GREAT BAY, Sint Maarten (DCOMM) – Collective Prevention Services (CPS) from the Ministry of Public Health, Social Development and Labour, is advising persons planning to travel to the Middle East to take a number of health precautions and to be alert.
The advice is given in keeping with International Health Regulations (IHR) in connection with Middle East respiratory syndrome coronavirus (MERS-CoV), which is a serious respiratory illness of unknown cause affecting people, in that region.
The National IHR Focal Point for the Netherlands notified the World Health Organization (WHO) about two laboratory confirmed cases there of the MERS-CoV infection. Cases have also been detected in the United States of America.
Travelers to this area who have a pre-existing major medical condition such as chronic diseases (diabetes or chronic bronchitis, immunodeficiency) should be aware that these conditions can increase the likelihood of medical problems, including MERS-CoV infection, during travel.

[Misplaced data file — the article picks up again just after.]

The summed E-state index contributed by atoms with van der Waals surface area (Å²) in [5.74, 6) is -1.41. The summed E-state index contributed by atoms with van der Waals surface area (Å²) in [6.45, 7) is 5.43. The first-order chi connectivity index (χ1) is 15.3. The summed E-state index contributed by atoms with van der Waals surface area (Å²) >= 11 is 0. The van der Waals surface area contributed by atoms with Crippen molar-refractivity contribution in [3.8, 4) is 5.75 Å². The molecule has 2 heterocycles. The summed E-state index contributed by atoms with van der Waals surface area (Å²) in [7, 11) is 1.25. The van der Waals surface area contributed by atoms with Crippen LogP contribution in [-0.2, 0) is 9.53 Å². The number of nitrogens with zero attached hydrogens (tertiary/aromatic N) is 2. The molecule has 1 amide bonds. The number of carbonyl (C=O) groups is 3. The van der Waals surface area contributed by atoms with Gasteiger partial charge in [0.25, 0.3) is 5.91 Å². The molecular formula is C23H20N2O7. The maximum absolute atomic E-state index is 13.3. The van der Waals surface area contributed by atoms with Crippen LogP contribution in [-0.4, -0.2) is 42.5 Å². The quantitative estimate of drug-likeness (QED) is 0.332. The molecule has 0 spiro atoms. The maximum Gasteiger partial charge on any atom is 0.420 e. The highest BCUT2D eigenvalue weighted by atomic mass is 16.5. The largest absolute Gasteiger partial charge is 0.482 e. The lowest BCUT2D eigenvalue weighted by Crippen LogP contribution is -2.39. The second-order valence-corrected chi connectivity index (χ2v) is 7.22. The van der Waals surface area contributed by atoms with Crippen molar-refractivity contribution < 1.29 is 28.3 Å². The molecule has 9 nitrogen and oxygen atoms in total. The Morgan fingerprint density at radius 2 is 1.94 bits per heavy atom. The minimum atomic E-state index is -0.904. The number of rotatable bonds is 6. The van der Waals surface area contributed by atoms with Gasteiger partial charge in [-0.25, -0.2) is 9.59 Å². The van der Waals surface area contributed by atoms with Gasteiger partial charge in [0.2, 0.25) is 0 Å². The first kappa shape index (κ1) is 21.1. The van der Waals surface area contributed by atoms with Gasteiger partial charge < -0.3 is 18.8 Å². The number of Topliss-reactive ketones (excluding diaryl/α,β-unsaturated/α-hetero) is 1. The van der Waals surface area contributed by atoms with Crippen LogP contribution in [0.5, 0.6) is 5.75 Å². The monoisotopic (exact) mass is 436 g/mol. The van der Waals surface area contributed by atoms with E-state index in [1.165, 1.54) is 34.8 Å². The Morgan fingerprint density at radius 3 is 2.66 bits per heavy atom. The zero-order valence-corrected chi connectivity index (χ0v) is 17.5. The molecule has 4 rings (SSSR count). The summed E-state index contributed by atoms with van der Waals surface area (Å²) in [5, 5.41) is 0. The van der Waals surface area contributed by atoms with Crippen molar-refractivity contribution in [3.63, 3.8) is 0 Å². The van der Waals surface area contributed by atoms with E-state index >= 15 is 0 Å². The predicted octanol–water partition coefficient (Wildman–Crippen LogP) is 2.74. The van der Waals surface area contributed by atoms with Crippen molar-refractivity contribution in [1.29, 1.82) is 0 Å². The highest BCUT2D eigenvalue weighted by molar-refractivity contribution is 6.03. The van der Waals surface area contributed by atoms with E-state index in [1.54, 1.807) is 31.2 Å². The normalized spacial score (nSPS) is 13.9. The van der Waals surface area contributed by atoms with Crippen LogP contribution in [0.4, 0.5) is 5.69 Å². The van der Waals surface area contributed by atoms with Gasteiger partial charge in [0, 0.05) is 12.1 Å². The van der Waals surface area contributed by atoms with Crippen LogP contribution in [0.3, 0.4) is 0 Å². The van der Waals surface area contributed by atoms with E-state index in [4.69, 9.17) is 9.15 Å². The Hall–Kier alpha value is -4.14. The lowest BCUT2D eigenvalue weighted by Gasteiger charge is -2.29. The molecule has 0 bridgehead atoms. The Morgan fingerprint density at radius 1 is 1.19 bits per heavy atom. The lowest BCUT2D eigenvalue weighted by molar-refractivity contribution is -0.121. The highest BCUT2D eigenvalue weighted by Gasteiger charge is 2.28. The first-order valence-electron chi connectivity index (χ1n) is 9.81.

Coronaviruses are a large family of viruses which includes viruses that may cause a range of illnesses in humans, from the common cold and SARS (Severe Acute Respiratory Syndrome). Viruses of this family also cause a number of animal diseases, however the NCoV itself has not yet been found in an animal.
Travellers can take the following steps as a precautionary measure: • wash hands often with soap and water. When hands are not visibly dirty, a hand rub can be used;
• adhere to good food safety practices, such as avoiding undercooked meat or food prepared under unsanitary conditions, and properly washing fruits and vegetables before eating them;
• maintain good personal hygiene;
• and avoid unnecessary contact with farm, domestic, and wild animals.
Travelers who return with symptoms from areas affected by the virus should call their family physician immediately. This is in connection with the Minister of Public Health’s ‘Get Checked’ campaign in order to protect public health.
Globally, 614 laboratory-confirmed cases of infection have been officially reported to WHO, including 181 deaths.